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  • Author: Wojciech Rzeźnik x
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The aim of the study was to determine the effect of manure cooling by the use of the heat recovery system on odour emission from a deep litter piggery. Annual comparative research was carried out in a twin-room deep litter piggery located in Wielkopolska Voivodeship. The recovered heat was transferred to central heating and domestic hot water systems of a residential building. The study showed that the average odour emission rate from the room, where heat was recovered (0.192±0.083 ouE·s−1·kg m.c.−1) was lower than in the room without heat recovering (0.273±0.138 ouE·s−1·kg m.c. −1) (p<0.05). The difference was 27%. It was also found that there was statistically significant strong correlation (r =0.86) between the amount of the recovered heat and the percentage odour emission reduction (p <0.05). This relationship was described by the logarithmic regression line y=12.5ln(x)-21.5 (r2=0.74)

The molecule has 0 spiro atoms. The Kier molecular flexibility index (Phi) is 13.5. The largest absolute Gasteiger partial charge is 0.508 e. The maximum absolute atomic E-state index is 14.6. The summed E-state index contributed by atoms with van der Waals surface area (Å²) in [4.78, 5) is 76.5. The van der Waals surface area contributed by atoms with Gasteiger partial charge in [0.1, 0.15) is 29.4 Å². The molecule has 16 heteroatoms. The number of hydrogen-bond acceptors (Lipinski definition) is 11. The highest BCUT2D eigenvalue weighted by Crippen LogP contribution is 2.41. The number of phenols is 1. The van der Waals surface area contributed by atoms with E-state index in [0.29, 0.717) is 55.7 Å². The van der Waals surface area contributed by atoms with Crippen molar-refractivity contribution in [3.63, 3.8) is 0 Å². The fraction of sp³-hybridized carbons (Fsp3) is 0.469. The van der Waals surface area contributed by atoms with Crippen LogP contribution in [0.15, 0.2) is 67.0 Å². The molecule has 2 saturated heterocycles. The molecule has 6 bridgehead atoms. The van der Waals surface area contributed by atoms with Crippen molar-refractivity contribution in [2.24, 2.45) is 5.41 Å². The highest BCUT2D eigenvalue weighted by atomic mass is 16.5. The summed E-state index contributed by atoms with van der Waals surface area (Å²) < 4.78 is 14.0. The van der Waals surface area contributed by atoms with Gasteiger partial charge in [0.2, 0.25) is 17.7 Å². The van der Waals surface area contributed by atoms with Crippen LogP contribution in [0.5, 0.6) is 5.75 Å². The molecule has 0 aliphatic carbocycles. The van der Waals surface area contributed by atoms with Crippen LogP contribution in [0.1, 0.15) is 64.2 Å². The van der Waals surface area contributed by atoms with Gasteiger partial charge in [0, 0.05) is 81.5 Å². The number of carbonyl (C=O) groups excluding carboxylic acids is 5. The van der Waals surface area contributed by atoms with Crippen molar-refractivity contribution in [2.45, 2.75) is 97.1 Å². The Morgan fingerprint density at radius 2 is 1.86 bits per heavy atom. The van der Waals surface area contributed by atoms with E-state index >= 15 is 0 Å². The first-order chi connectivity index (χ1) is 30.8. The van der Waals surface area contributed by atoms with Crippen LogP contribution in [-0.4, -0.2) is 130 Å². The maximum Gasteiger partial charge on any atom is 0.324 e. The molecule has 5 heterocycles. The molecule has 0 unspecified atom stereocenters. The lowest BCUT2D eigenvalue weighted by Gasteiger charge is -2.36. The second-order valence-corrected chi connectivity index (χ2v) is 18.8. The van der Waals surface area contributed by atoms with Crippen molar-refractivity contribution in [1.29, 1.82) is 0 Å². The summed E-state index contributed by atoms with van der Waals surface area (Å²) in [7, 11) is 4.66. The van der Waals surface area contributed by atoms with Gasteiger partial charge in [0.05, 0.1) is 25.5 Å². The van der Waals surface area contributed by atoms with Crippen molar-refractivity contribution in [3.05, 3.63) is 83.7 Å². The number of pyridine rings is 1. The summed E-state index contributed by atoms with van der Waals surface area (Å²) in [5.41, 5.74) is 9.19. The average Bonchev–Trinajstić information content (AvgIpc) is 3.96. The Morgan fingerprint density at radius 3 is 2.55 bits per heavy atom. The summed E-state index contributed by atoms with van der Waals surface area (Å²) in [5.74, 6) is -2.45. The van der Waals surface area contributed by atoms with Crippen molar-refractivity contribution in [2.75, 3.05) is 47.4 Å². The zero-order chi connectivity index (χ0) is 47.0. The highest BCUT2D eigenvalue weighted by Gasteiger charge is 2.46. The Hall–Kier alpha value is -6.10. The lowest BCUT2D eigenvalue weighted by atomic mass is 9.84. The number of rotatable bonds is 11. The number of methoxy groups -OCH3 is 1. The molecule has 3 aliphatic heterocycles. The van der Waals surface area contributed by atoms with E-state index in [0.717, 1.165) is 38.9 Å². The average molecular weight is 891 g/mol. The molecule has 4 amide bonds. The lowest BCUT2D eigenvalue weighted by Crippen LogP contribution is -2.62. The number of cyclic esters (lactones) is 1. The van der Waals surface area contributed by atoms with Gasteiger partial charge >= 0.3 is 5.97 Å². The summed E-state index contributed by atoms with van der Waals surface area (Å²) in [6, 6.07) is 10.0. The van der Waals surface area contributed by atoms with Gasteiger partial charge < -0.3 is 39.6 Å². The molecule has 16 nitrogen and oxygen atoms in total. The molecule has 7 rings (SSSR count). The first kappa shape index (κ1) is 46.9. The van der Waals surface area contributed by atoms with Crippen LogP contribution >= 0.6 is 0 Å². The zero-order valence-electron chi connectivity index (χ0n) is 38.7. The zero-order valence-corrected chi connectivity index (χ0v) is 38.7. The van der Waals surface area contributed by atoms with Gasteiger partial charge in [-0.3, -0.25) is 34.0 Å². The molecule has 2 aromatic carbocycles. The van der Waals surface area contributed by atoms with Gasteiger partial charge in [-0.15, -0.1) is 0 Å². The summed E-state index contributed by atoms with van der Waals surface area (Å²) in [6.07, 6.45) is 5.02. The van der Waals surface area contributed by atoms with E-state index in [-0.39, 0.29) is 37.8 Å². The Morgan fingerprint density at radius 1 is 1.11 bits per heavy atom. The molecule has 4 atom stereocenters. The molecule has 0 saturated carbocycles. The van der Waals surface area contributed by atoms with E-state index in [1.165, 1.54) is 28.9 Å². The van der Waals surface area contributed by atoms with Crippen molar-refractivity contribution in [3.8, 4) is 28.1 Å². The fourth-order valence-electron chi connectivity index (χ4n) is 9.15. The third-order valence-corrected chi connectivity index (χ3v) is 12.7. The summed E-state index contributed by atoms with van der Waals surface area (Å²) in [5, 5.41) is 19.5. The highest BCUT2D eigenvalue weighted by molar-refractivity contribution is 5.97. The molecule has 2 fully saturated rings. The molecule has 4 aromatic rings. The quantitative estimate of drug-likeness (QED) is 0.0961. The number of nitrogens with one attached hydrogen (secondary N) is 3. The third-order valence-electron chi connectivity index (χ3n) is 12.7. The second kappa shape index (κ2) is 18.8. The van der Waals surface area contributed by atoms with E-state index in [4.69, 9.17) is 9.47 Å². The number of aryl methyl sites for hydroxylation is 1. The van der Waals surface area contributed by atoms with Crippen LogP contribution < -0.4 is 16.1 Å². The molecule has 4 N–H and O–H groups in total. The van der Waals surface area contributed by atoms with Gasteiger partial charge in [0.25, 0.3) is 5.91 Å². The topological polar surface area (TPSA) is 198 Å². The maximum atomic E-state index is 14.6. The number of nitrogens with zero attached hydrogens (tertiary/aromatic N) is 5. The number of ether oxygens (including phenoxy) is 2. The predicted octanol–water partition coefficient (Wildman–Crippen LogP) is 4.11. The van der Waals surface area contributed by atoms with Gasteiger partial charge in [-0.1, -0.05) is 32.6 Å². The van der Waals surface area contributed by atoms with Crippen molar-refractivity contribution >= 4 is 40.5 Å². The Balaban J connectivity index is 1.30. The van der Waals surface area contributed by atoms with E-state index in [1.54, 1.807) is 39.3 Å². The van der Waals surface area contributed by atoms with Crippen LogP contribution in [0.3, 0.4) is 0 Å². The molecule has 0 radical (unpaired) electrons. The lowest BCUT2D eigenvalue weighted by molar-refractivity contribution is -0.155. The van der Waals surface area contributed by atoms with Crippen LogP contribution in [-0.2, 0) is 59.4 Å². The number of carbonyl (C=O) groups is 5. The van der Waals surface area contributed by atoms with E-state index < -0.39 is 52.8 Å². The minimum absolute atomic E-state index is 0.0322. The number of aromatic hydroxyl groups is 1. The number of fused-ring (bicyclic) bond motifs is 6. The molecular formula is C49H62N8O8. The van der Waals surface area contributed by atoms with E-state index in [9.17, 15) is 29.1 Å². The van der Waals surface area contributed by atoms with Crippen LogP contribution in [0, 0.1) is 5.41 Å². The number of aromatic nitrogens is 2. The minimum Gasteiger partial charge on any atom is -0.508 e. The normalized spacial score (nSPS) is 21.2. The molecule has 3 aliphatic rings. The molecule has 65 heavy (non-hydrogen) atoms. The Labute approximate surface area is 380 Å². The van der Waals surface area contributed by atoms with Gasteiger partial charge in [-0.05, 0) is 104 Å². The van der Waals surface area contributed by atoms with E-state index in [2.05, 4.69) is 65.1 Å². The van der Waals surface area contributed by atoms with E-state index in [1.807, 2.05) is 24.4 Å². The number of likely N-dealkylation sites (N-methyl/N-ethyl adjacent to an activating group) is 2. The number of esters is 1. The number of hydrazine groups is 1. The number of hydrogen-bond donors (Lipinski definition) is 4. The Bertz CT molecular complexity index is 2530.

The aim of this study was to examine the impact of inside temperature and relative humidity, ventilation rate and gas concentrations (NH3, N2O, CO2) on odour emissions from deep-litter piggery. The studied facility had temperature-controlled mechanical ventilation. The measurements were conducted from March to June 2014. During the research, selected microclimate parameters, as well as number and mass of animals were monitored and air samples were collected (two samples of air in each series of measurements). Temperature and relative humidity were measured using Testo 435-4 multifunctional measuring instrument. To measurements of gas concentrations was used the photo-acoustic spectrometer Multi Gas Monitor Model 1312. The concentration of odours in the air samples was determined by dynamic olfactometry with the TO 8 olfactometer, according to PN-EN 13725:2007. The odour concentration ranged from 450 to 2004 ouE · m–3 (mean 1048 ouE · m–3) and the mean odour emission factor was from 5.76 to 46.79 ouE · (s · pig)−1 (mean 20.93 ouE· (s · pig)−1.The statistical analysis showed that the inside temperature explained most of the variability of the odour concentration and the relationship was described by equation: cod = 5634 – 197 Tinside (R 2 = 0.82, p ≤ 0.05). For odour emission factor, two parameters: the inside temperature and ventilation rate, explained most of the variability, according to the equation: EFod = 108 + 1939 VR – 5.5 Tinside (R 2 = 0.81, p ≤ 0.05).